Uninsulated switches and outlets
Laura Moss / This Old House
The problem: A thin metal or plastic plate isn’t enough to prevent air from getting through what’s basically a big hole in the wall.
How to spot it: Remove the plate and cover the opening with a ply of tissue affixed to the wall at the top with painter’s tape, like a curtain. If the tissue billows, you’ve got a leak.
How to stop it: Insulate the opening with a precut foam gasket, about 10 cents each at home centers. Just fit the gasket over the opening and replace the cover. For extra protection for outlets when they aren’t in use, insert plastic child-safety plugs.
The payoff: Two percent off heating and cooling costs.
An attic hatch that’s not airtight
Karim Shamsi-Basha / This Old House
The problem: Little more than a thin sheet of plywood (so that it can easily be pushed up and out of the way), an uninsulated hatch can suck as much treated air out of living quarters as a fireplace chimney.
How to spot it: With all windows and doors closed, turn on the air conditioner or furnace and do the incense-stick test around the hatch; watch for smoke seeping between the access panel and the wood trim frame it rests on.
How to stop it: Secure rigid foam insulation to the back side of the hatch with duct tape, and affix foam tape around the edges of the panel to create a gasketlike seal. For pull-down stairs, add an insulated fabric housing, such as the Attic Tent (starting at $200; attictent.com). Secured to the attic-side framing with staples, the tent has a zippered hatch for easy attic access.
The payoff: An airtight hatch leading to a well-insulated attic can save you 30 percent on your heating bill.
Exterior wall openings
The problem: Holes for sewer and water lines, exhaust vents, and cable and phone lines are typically rough cut and uninsulated, so warmed or cooled air from inside your house escapes and outside air seeps in.
How to spot it: Use a handheld infrared thermal leak detector, such as Black & Decker’s TLD100 ($49.99; blackandecker.com). Pass the device over the solid wall near the hole, then the hole itself. If you see a significant difference in temperature, you’ve got an air leak.
How to stop it: Fill minor gaps of less than ¼ inch with silicone caulk. For larger voids up to 1 inch wide, use expanding polyurethane foam insulation. The long applicator straw on cans of spray-foam sealants, such as Great Stuff, are particularly handy for accessing hard-to-reach areas inside sink vanities and behind heavy washers and dryers. “If you’re dealing with a gap near a combustible device, like a fireplace, make sure you’re using products approved for high temperatures,” says Brown.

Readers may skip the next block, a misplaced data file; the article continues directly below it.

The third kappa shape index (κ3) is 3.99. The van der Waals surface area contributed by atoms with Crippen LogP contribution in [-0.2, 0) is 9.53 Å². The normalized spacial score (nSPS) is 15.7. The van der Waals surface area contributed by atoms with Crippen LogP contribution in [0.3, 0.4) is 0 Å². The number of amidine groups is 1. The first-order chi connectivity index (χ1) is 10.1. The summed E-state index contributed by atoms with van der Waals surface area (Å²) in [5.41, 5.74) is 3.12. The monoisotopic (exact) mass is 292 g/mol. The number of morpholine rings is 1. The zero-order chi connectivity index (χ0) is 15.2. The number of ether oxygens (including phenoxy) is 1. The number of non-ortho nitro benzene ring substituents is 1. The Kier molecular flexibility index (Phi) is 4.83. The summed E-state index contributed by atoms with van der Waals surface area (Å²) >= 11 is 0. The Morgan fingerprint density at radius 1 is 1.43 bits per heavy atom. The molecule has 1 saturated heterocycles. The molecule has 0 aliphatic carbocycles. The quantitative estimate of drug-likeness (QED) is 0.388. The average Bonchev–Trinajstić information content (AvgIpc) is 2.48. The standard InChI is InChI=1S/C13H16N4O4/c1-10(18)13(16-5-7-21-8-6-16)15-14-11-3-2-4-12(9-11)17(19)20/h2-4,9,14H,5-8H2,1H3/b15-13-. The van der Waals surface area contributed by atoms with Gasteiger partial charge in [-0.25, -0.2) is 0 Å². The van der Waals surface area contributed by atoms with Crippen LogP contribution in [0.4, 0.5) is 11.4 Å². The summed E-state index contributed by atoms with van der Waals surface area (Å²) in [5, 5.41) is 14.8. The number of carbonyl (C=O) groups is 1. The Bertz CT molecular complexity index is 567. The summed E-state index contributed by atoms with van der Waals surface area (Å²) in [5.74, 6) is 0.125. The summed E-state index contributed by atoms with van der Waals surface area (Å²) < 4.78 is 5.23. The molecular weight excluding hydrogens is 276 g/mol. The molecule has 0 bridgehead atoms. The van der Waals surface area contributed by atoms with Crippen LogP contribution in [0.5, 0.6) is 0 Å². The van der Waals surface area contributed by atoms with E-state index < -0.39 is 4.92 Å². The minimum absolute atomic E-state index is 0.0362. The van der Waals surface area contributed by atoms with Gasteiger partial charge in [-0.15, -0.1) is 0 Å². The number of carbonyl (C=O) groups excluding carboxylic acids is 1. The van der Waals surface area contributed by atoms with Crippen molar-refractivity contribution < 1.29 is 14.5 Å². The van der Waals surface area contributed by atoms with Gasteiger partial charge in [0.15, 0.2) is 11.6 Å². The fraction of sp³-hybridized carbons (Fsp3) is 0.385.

The payoff: Prevent 17 percent of treated air from escaping your home by sealing gaps around exterior penetrations.
Laura Moss / This Old House
The problem: Your fridge never gets a day off. Over time, wear and tear on the door’s rubber gasket, as well as built-up dirt and dust on coils, erode its efficiency and make it more expensive to operate.
How to spot it: Close the refrigerator door on a piece of paper. If you don’t feel resistance when you pull it out, the gasket seal is broken and chilled air is escaping. Mold or moisture on the gasket are other telltale signs, says Brown.
How to stop it: Order a new gasket from the fridge manufacturer for $60 to $90, depending on the make and model. Remove the damaged gasket and install the replacement yourself, following the manufacturer’s instructions. While you’re at it, use a long-handled duster to clean the exposed coils located underneath or on the back of the appliance. For a fridge more than 20 years old, no amount of maintenance will bring it up to today’s efficiency standards. It’s better to retire it and invest in a new, Energy Star–qualified model. KitchenAid‘s new Architect Series II French door fridge even goes a step further — it has an efficiency rating that’s 20 percent higher than the U.S. Department of Energy standard.
The payoff: Replacing the gasket and cleaning the coils can improve your
fridge’s cooling abilities by 25 percent. Swapping a 1980s fridge for a new, Energy Star one can shave more than $100 per year off your electric bill and nearly $200 annually if you have a 1970s model.
Damaged fireplace damper
The problem: Ten to 20 percent of warmed air from your home can be drawn into the chimney flue, passing around a rusted, stuck, or loose-fitting damper.
How to spot it: With the damper closed, hold a lit candle inside the firebox and watch the flame. If it gets beaten around or blown out, air is flowing up the chimney.
How to stop it: Hire a chimney sweep. In addition to giving the chimney a good cleaning, lubricating and checking the damper is usually part of the $90 to $200 service call. In the off-season, when the fireplace isn’t in use, you can seal the flue completely with a balloonlike plug, such as the Fireplace Draftstopper ($55;batticdoor.com), that you inflate and insert up the chimney just in front of the damper. When cold weather starts again, simply deflate the plug for easy removal.
The payoff: Reduce your annual heating bill by up to $500.
- How to Insulate an Uninsulated House (jetsongreen.com)
- Weathering the Home During Cooler Months (eon.businesswire.com)
- Winterize Your Home: 10 Tips (women.webmd.com)
- Four Low-Cost Recommendations to Prevent Major Water Damage From the Chimney Safety Institute of America (eon.businesswire.com)
- Properly sealing an attic with foam (seattletimes.nwsource.com)
- Weatherizing home can take bite out of winter (today.msnbc.msn.com)